New trains set to connect Yorkshire and London

New trains planned for the East Coast mainline do not work properly with track-side equipment, it has emerged. The Azuma trains (pictured, second left) cause electromagnetic interference to older signals and points in the north of England. This means the electro-diesel trains can only run on diesel, travelling much more slowly than their promised speed. Network Rail said it was working with Japanese train manufacturer Hitachi to fix the problem but it was too early to identify a solution.  FILE PICTURE - A Virgin Azuma Class 800 train (second left) side-by-side with The Flying Scotsman, an InterCity 225 Class 91 and a HST Class 43.
New trains planned for the East Coast mainline do not work properly with track-side equipment, it has emerged. The Azuma trains (pictured, second left) cause electromagnetic interference to older signals and points in the north of England. This means the electro-diesel trains can only run on diesel, travelling much more slowly than their promised speed. Network Rail said it was working with Japanese train manufacturer Hitachi to fix the problem but it was too early to identify a solution. FILE PICTURE - A Virgin Azuma Class 800 train (second left) side-by-side with The Flying Scotsman, an InterCity 225 Class 91 and a HST Class 43.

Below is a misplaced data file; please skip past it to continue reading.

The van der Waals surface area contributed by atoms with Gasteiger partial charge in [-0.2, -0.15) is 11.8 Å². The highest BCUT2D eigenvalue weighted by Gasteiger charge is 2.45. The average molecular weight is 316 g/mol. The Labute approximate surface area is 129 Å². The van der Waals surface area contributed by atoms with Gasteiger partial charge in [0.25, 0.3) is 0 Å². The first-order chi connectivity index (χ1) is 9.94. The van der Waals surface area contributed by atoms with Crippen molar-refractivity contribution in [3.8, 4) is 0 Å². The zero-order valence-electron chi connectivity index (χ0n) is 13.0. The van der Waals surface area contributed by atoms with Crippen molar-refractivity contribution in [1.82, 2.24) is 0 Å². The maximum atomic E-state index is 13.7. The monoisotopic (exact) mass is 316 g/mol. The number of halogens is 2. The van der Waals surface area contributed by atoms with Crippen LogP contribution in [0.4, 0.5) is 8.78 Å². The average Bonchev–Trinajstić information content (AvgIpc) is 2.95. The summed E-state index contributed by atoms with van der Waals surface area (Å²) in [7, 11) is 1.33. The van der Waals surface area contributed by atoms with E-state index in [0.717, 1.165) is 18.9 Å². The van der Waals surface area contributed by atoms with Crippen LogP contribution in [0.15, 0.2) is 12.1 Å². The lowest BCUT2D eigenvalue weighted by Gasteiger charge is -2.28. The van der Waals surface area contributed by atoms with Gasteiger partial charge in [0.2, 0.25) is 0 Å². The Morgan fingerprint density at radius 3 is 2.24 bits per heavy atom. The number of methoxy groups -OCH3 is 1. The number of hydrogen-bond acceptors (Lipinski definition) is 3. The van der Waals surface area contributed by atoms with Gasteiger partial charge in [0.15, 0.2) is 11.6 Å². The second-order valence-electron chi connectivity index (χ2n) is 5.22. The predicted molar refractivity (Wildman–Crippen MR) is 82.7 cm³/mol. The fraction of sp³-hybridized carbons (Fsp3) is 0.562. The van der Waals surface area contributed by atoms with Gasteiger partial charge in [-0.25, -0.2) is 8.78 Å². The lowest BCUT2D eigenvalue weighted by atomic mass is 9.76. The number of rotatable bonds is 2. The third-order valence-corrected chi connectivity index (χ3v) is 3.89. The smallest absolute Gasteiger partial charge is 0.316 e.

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New trains set to be introduced on the East Coast Mainline by operator LNER will come on stream between Leeds and London first, its managing director has said.

The new Azuma trains will be introduced on the Yorkshire route before elsewhere on the network, David Horne told the Great Northern Conference.

He also announced that direct services between Harrogate and the capital will come into force from December while direct routes to Bradford will follow in the New Year.

Mr Horne was talking up short-term improvements in the North during a session on connectivity at the conference in Leeds.

The sessions also heard from Sir Peter Hendy, chairman of Network Rail, who apologised profusely for the fiasco seen on the rail network in the North last summer.

Sir Peter told delegates that much of railway network outside of East and West Coast mainlines was built for the transportation of coal and iron.

He added that short-term help is on the way with better trains and increased capacity.

Elsewhere Lorna Pimlott, director of sponsorship and policy at HS2, said that it was incumbent on businesses to back HS2 and that the debate between Northern Powerhouse Rail and HS2 was not a valid one.

Ms Pimlott said: “HS2 is working hand in glove with TfN. HS2 it is an economic project, not a transport project.”

Jonathan Spruce, strategic director of TfN said that there was no divide between HS2 and NPR saying “We all need to back it so we can all benefit from it.

“We need both. And don’t let the naysayers say we cannot afford it, we can.”

The session heard from Robert Hough, chairman of Doncaster Sheffield Airport, who said that he was disappointed that TfN did not have the budget and powers of its London counterpart.